I've been a member of many critique groups over the years, and there's always one or two (or more) members who expect everyone to love their work. Any "negative" (meaning less than glowing) comment is met with a defensive (or hostile) rebuttal. This works against them in the long run, and puts them at a huge disadvantage later. How?

A. Because critique partners will sooner or later either learn to dance around the truth or give up critiquing altogether. That robs the writer of an opportunity to learn.

And,

B. Because a writer with very thin skin will often have a hard time accepting edits if she/he sells. That will put a strain on his/her relationships with future agents and editors.

Highly effective authors know they'll be criticized on many fronts if their work is ever published. Critique partners. Editors. Agents. Readers. Reviewers. They have no choice but to develop a thick skin. They quickly learn the value of honest and constructive feedback, particularly when it’s coming from a reliable source…and before the book is in print and it’s too late to make changes.

Now, my personal critique partner horror story: I have to admit, I was clueless when I started writing. I was sure EVERYONE would love everything I’d written when I first started. But, thanks to a (now defunct) site called iPublish, which was somewhat similar to Gather’s First Chapter contests, my delusions were quickly squelched. Not everyone loved my work. Some did, yes. But others didn’t “get” it. And some hated it. “Why do you need demons in a romance story?” “Your scenes are overwritten.” and there was the “You don’t know what the hell you’re doing. Go back to kindergarten and learn how to write.”

Did those criticisms hurt? You bet! And (of course) I often felt they were dead wrong. But I learned, after selling and reading my first bad review, that it was better to hear about the bad BEFORE the book was in print, rather than after.

I now embrace the critic. Are they sometimes wrong? Maybe. But I tend to see some truth in every bit of criticism I read of my work. And I take those grains of truth and apply them, hoping the next book will be better.

Remember, it might take one editor to love a story for your book to be published. But it’s going to take thousands of readers to love a story for you to sell your next book.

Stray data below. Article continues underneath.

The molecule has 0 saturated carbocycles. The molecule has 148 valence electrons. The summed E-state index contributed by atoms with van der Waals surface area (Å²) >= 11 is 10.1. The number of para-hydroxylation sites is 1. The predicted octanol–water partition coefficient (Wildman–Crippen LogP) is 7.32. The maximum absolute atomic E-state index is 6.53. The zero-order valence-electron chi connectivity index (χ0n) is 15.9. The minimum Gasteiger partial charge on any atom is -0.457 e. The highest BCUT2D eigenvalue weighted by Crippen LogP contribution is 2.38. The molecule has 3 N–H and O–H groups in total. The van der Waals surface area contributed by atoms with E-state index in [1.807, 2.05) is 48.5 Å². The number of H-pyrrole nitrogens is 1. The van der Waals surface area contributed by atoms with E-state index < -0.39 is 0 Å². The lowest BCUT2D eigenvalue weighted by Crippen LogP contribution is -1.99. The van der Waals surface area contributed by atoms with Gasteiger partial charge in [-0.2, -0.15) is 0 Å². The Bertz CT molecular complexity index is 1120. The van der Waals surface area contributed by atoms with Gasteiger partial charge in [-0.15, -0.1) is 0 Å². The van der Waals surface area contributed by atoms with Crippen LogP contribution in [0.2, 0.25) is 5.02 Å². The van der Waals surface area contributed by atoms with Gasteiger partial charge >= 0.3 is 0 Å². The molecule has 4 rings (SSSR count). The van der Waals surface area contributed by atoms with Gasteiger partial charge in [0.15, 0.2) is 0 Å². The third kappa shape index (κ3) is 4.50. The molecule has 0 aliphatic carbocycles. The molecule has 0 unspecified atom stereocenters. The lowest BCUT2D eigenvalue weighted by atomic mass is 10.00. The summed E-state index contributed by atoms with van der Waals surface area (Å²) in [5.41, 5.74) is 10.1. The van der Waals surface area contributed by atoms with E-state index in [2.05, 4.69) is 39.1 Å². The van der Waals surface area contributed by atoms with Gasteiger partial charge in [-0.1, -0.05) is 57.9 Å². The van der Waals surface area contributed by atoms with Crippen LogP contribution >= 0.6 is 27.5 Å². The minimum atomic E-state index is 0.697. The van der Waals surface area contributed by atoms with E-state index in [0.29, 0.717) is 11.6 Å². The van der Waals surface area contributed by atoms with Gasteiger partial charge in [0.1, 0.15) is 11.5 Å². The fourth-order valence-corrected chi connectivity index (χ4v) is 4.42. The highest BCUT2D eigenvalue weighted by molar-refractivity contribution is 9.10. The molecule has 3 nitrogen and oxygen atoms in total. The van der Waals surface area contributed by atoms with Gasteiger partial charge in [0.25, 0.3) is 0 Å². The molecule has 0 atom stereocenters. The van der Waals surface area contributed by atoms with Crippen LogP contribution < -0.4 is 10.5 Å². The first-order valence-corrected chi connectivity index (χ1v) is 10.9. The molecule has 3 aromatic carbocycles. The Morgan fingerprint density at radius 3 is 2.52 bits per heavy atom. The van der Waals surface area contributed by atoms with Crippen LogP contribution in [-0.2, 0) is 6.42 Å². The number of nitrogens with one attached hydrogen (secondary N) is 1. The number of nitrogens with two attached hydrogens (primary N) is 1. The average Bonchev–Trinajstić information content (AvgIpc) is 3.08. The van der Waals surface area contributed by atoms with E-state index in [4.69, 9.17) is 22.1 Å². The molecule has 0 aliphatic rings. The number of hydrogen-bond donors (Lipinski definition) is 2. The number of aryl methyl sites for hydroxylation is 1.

Learn from the criticism you receive. Grow. Challenge yourself. Resist the urge to post any kind of defense of your work...and be a Highly Effective Author.

Anyone care to share their critique partner horror stories? Post them in the comments.

Tawny

*~*~*~*~*~*~*~*~*
Vampilicious Erotic Romance



posted by Tawny Taylor at 2:22 PM | 0 comments

Wednesday, September 12, 2007

It was inevitable...

I've got the flu. I tried not to catch it, but with three kids throwing up, coughing, sneezing...breathing... all over me, I just couldn't fight it off :(

Stay tuned for the next installment of Seven Habits tomorrow. By then (I hope), I'll be able to sit up and not see stars.

Until then, you can check out my interview on Lynda Hilburn's blog:
http://paranormalityuniverse.blogspot.com

Enjoy!

*Crawling to the bed...*

Tawny
*~*~*~*~*~*~*~*~*
Vampilicious Erotic Romance

posted by Tawny Taylor at 8:51 AM | 3 comments

Saturday, September 08, 2007

Seven Habits of Highly Effective (aka published) Authors--Day 2

Okay, so I was lame and didn’t post Habit Number Two yesterday. But, to my defense, I was nursing a house full of sick kids and shuttling them to doctors. I’m hoping today (after dispensing gallons of amoxicillin) I’ll be much more productive. A huge apology to everyone waiting for the rest of the series.

Now that that’s over, I’ll remind you that last week we talked about Habit 1: Writing Daily.


Habit 2. Published authors learn about/understand the business side of publishing.

Highly effective authors aren't shocked when they get their first (or their tenth) rejection. They realize publishing is highly subjective. They have realistic expectations regarding submissions and rejections (unlike me when I first started). And they are determined to keep trying, even when they have collected enough “Dear Author” rejection letters to wallpaper their entire home.

Highly effective authors know how to professionally submit their work. They are able to generate a well-written query letter and synopsis. They use correct manuscript formatting and are well aware of both the do’s and don’ts of submitting. (Side note, for a humorous look at the do’s and don’ts read my How to Not Get Published).

Highly effective authors not only know why they must research publishers and agents (identifying scams, locating submission guidelines, etc.), but how to find what they need on the internet. When they need information, they turn to accurate and reliable sources, such as Writer Beware, Piers Anthony and Predators and Editors, rather than gossip blogs.

And finally, highly effective authors know how publishing works. They know and respect the differences between epublishing and print. They have some understanding of print runs and marketing. Branding and creating buzz. Google Ranking and Amazon Connect. They understand that writing is a craft but publishing is a business, and they realize that in today’s market they have to be both craftsman (craftswoman) and entrepreneur.

Overwhelmed yet? I hope not.

Yes, all this stuff requires reading, research…and yes, time. But again, time spent learning about the industry never interferes with Habit Number One--writing.

Next time, a habit that’s painful to a lot of writers…

Tawny
*~*~*~*~*~*~*~*~*
Vampilicious Erotic Romance

posted by Tawny Taylor at 9:15 PM | 3 comments

Friday, September 07, 2007

Seven Habits of Highly Effective (aka published) Authors--Day 1